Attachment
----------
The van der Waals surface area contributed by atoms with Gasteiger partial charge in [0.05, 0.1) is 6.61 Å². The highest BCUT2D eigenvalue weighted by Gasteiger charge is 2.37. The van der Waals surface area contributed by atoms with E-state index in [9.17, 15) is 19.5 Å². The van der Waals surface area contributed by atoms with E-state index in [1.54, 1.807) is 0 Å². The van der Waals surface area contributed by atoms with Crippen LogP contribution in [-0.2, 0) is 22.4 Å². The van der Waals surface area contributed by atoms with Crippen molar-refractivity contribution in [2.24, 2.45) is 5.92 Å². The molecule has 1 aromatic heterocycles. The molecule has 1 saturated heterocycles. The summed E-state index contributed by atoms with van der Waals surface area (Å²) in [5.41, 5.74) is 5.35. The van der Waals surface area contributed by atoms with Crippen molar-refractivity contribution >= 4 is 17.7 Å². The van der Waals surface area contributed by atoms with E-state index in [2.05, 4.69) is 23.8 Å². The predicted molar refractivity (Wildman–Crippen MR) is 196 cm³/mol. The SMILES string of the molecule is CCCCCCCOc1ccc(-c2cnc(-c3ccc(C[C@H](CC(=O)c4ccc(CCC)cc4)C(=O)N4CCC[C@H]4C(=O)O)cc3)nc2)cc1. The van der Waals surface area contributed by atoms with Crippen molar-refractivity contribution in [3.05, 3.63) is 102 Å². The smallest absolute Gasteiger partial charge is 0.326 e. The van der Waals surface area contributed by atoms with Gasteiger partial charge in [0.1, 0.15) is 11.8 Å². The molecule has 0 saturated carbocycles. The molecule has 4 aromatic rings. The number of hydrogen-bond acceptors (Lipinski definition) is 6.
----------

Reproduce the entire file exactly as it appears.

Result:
The van der Waals surface area contributed by atoms with Gasteiger partial charge in [0.05, 0.1) is 6.61 Å². The highest BCUT2D eigenvalue weighted by Gasteiger charge is 2.37. The van der Waals surface area contributed by atoms with E-state index in [9.17, 15) is 19.5 Å². The van der Waals surface area contributed by atoms with E-state index in [1.54, 1.807) is 0 Å². The van der Waals surface area contributed by atoms with Crippen LogP contribution in [-0.2, 0) is 22.4 Å². The van der Waals surface area contributed by atoms with Crippen molar-refractivity contribution in [2.24, 2.45) is 5.92 Å². The molecule has 1 aromatic heterocycles. The molecule has 1 saturated heterocycles. The summed E-state index contributed by atoms with van der Waals surface area (Å²) in [5.41, 5.74) is 5.35. The van der Waals surface area contributed by atoms with Crippen molar-refractivity contribution >= 4 is 17.7 Å². The van der Waals surface area contributed by atoms with E-state index in [2.05, 4.69) is 23.8 Å². The predicted molar refractivity (Wildman–Crippen MR) is 196 cm³/mol. The SMILES string of the molecule is CCCCCCCOc1ccc(-c2cnc(-c3ccc(C[C@H](CC(=O)c4ccc(CCC)cc4)C(=O)N4CCC[C@H]4C(=O)O)cc3)nc2)cc1. The van der Waals surface area contributed by atoms with Crippen molar-refractivity contribution in [3.05, 3.63) is 102 Å². The smallest absolute Gasteiger partial charge is 0.326 e. The van der Waals surface area contributed by atoms with Gasteiger partial charge in [0.1, 0.15) is 11.8 Å². The molecule has 0 saturated carbocycles. The molecule has 4 aromatic rings. The number of hydrogen-bond acceptors (Lipinski definition) is 6.